— Philine Huizing, principal at Insight Partners
Green hydrogen applications for ‘hard to abate industries’
2022 was a vibrant investment year for net-zero technologies and sustainable energy, especially in storage and hydrogen. For green hydrogen, most opportunities have come from ventures focusing on its production — solving technical challenges while achieving competitive costs. Although this is important, deeptech solutions are needed to address a growing innovation gap: where green hydrogen can be used as a means to decarbonise hard to abate industries when direct electrification is not possible, like steel. To tackle these difficult subsectors, we would like to see solutions where the focus is not only on the "molecule", but on the application.
Green hydrogen’s full potential will only be realised when it can be deployed at scale in the industries that need it most, which requires deeptech innovation in engineering. And, given that the price increase of green steel or CO2-free fertiliser in end products is around 1%, but has the ability to reduce emissions by 30-40%, the viability of cost versus reward is clear.
The sector is ready for this gap to be filled, as we are also seeing net-zero objectives and increased sustainability regulation driving demand for change. The EU’s Fit for 55 plan requires companies using hydrogen to replace at least 50% of that with renewable hydrogen by 2030 and REPowerEU aims for around 30% of primary steel production in the EU to be decarbonised by 2030 using green hydrogen. These initiatives, together with the pressing need to improve energy security, are creating positive market conditions for innovators and startups that focus on green hydrogen application in hard to abate industries.
— Elena Bou and Jacob Ruiter, executive board members at EIT InnoEnergy
"Bring the AI to the data, rather than bringing the data to the AI"
We're all fascinated by the recent evolution of generative AI and its possible disruptive impact across different application areas. Although we don't yet know what the business models centred around generative AI will look like, it’s a safe bet that many startups will be built based on this technology.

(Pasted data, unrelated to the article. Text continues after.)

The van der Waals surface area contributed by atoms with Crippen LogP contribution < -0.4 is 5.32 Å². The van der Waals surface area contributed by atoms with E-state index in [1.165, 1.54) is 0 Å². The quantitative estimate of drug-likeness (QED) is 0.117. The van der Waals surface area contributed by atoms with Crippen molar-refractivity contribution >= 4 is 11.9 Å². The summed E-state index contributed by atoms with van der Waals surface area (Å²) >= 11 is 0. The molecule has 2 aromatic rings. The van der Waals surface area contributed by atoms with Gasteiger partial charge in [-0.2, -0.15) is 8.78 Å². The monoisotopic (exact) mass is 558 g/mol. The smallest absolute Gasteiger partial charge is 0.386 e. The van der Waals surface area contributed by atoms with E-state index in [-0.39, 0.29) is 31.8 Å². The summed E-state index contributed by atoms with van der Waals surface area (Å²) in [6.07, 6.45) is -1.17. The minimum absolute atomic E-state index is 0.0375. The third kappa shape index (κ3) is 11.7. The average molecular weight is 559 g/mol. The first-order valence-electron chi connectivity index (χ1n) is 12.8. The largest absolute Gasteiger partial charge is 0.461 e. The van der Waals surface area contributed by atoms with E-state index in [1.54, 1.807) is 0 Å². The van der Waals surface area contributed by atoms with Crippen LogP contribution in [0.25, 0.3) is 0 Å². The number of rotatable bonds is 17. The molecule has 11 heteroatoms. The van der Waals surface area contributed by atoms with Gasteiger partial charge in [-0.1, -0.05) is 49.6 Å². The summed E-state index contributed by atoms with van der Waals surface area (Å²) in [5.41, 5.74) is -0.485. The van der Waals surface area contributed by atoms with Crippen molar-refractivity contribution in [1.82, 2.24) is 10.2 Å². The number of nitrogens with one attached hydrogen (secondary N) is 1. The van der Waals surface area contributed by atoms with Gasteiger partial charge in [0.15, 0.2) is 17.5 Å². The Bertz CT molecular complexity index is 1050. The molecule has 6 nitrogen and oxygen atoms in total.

In other words, big cloud ecosystem vendors, together with OpenAI, will be important platform providers for access to Large Language Models (LLMs) and generative AI capabilities.
Today, AI is trained on massive data sets — data is fed into the AI. This presents challenges for companies that want to reap the benefits of generative AI without commoditising their proprietary data asset, or the private data that they’re using to power their technology, by sharing it free of charge with the big LLM-providers. Also, companies that simply can't share their data with a public LLM-provider because of legal or ethical reasons (such as banks, insurance and healthcare companies) won’t fully realise the benefits of the solutions.
I think one of the largest and currently most overlooked opportunities is the ability to turn the model on its head, to "bring the AI to the data, rather than bringing the data to the AI". That is, deploying AI algorithms in a distributed fashion on separate, siloed data sets, but with the ability to bring these together to achieve federated learning/training and insights — without companies having to risk their valuable data leaking.
— Mikael Johnsson, cofounder and general partner at Oxx